• Temple of Doom: No less than four: Volcano Force Point Temple, Ocean Force Point Temple, Walled City, and Krazoa Palace. The former two are where the Spellstones have to be taken back, and rely more on puzzles than traps or obstacles. Walled City is a more open-ended location, as its design is based to put into test whoever wants to claim the Spellstone and later a Krazoa Spirit (though, due to the wrongdoings of General Scales, it will also be necessary to defeat the RedEye Tribe for the former Plot Coupon). Krazoa Palace is where all Krazoa Spirits have to be deposited, and it's there where Krystal remains imprisoned due to Andross, who plans to return to physical life.
  • Temporary Platform: There's a room you have to cross to get to the door. The middle of the room is tiled. Before you activate the switch, the tiles stay put, but the door is closed. You have to throw the switch to open it, but this also makes the tiles temporary; you can stay on them a couple of seconds before it starts to drop. Making matters worse, three gates come up. These drop and rise in a pattern. You can stand in the safe area before the tiles while waiting for the first to drop, but waiting for the second and third involves moving from tile to tile, hoping the gate would drop before you did.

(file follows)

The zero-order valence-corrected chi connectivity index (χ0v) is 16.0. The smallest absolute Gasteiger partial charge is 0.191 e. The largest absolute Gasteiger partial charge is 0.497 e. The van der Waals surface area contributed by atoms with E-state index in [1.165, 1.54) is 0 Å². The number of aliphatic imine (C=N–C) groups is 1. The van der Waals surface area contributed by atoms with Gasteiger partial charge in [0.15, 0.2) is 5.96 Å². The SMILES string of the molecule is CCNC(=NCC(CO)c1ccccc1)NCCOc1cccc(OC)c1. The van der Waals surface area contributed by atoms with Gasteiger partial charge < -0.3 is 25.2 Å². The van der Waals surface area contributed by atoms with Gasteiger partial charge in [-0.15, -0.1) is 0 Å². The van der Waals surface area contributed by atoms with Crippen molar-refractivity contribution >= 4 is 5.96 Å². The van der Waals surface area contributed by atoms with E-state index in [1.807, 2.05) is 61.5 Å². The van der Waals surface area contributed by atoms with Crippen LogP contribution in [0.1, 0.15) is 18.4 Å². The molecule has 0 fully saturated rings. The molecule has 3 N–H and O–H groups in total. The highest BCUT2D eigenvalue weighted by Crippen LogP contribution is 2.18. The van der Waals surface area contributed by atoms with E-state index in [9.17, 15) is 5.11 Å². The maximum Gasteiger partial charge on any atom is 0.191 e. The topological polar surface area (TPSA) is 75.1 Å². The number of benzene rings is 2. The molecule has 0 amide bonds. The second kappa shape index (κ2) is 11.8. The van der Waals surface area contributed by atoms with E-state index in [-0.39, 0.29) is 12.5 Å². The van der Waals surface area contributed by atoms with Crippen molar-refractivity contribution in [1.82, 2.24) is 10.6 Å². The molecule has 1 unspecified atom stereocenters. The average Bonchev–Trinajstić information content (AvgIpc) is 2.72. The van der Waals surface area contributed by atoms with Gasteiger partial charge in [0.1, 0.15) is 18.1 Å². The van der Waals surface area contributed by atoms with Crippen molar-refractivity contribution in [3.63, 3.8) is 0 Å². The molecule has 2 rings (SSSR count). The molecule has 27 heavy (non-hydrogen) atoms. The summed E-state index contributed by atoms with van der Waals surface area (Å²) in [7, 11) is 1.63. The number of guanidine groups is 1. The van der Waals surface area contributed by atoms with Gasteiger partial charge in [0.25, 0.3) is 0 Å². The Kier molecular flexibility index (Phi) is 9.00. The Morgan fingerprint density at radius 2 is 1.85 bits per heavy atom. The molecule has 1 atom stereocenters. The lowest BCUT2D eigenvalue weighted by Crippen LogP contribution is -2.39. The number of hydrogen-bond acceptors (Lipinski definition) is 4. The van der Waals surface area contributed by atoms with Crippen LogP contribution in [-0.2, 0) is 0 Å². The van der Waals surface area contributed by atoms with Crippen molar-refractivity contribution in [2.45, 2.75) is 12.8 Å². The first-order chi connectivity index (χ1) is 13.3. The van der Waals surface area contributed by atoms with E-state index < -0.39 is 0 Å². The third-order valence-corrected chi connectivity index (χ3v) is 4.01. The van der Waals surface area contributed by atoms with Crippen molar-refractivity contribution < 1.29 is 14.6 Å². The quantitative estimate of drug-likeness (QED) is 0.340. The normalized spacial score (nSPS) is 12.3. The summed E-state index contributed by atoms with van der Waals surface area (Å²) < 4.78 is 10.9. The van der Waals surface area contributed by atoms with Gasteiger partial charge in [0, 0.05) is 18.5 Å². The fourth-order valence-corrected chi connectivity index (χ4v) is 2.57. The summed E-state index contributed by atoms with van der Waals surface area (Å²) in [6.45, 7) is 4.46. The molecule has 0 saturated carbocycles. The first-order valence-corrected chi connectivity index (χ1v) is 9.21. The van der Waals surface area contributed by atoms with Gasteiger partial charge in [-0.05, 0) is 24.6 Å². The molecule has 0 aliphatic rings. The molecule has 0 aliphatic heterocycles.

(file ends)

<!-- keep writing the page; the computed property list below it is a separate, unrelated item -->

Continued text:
• Timed Mission: As you return from dropping off a Krazoa Spirit, the sole female Thorntail in the game can be heard making noise. Turns out some evil creatures are stealing her eggs. Ensues a Hold the Line mission where you have to keep them from exiting with any of the eggs for 100 seconds. Inexplicably, when their time runs out, any creature with an egg drops it and flees.
  • Time-Limit Boss: Fox has to catch, and get rid of, the three SharpClaw Riders that are trying to flee away from him in the underground vault of CloudRunner Fortress before the fuel of his vehicle runs out. They're the ones holding the second SpellStone (the others are held by larger, non-wolfpack bosses). In the other chase sequences, Fox drives a vehicle with unlimited fuel.